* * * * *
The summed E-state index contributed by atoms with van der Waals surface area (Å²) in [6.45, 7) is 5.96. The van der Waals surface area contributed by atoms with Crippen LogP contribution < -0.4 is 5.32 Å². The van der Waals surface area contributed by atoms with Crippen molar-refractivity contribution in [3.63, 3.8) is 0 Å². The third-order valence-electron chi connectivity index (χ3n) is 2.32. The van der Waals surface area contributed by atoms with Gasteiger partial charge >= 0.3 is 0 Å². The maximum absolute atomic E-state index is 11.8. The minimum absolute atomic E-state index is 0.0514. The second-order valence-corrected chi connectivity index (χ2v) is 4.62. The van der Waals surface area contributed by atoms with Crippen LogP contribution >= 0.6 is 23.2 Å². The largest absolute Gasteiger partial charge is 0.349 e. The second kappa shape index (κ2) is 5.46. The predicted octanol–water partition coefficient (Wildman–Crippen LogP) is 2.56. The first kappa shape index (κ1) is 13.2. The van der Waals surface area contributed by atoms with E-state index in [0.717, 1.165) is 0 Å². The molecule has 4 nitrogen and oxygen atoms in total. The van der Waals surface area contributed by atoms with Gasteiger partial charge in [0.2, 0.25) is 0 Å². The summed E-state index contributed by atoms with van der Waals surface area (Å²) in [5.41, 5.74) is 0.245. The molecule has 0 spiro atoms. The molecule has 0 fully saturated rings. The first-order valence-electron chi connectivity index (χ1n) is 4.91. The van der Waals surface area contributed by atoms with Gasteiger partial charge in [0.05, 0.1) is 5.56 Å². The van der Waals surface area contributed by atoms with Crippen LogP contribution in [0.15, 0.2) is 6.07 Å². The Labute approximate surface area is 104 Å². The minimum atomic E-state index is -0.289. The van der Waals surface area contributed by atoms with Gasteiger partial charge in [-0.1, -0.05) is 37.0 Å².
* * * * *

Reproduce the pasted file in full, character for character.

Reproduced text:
The summed E-state index contributed by atoms with van der Waals surface area (Å²) in [6.45, 7) is 5.96. The van der Waals surface area contributed by atoms with Crippen LogP contribution < -0.4 is 5.32 Å². The van der Waals surface area contributed by atoms with Crippen molar-refractivity contribution in [3.63, 3.8) is 0 Å². The third-order valence-electron chi connectivity index (χ3n) is 2.32. The van der Waals surface area contributed by atoms with Gasteiger partial charge >= 0.3 is 0 Å². The maximum absolute atomic E-state index is 11.8. The minimum absolute atomic E-state index is 0.0514. The second-order valence-corrected chi connectivity index (χ2v) is 4.62. The van der Waals surface area contributed by atoms with Crippen LogP contribution >= 0.6 is 23.2 Å². The largest absolute Gasteiger partial charge is 0.349 e. The second kappa shape index (κ2) is 5.46. The predicted octanol–water partition coefficient (Wildman–Crippen LogP) is 2.56. The first kappa shape index (κ1) is 13.2. The van der Waals surface area contributed by atoms with E-state index in [0.717, 1.165) is 0 Å². The molecule has 4 nitrogen and oxygen atoms in total. The van der Waals surface area contributed by atoms with Gasteiger partial charge in [0.2, 0.25) is 0 Å². The summed E-state index contributed by atoms with van der Waals surface area (Å²) in [5.41, 5.74) is 0.245. The molecule has 0 spiro atoms. The molecule has 0 fully saturated rings. The first-order valence-electron chi connectivity index (χ1n) is 4.91. The van der Waals surface area contributed by atoms with Gasteiger partial charge in [0.05, 0.1) is 5.56 Å². The van der Waals surface area contributed by atoms with Crippen LogP contribution in [0.15, 0.2) is 6.07 Å². The Labute approximate surface area is 104 Å². The minimum atomic E-state index is -0.289. The van der Waals surface area contributed by atoms with Gasteiger partial charge in [-0.1, -0.05) is 37.0 Å².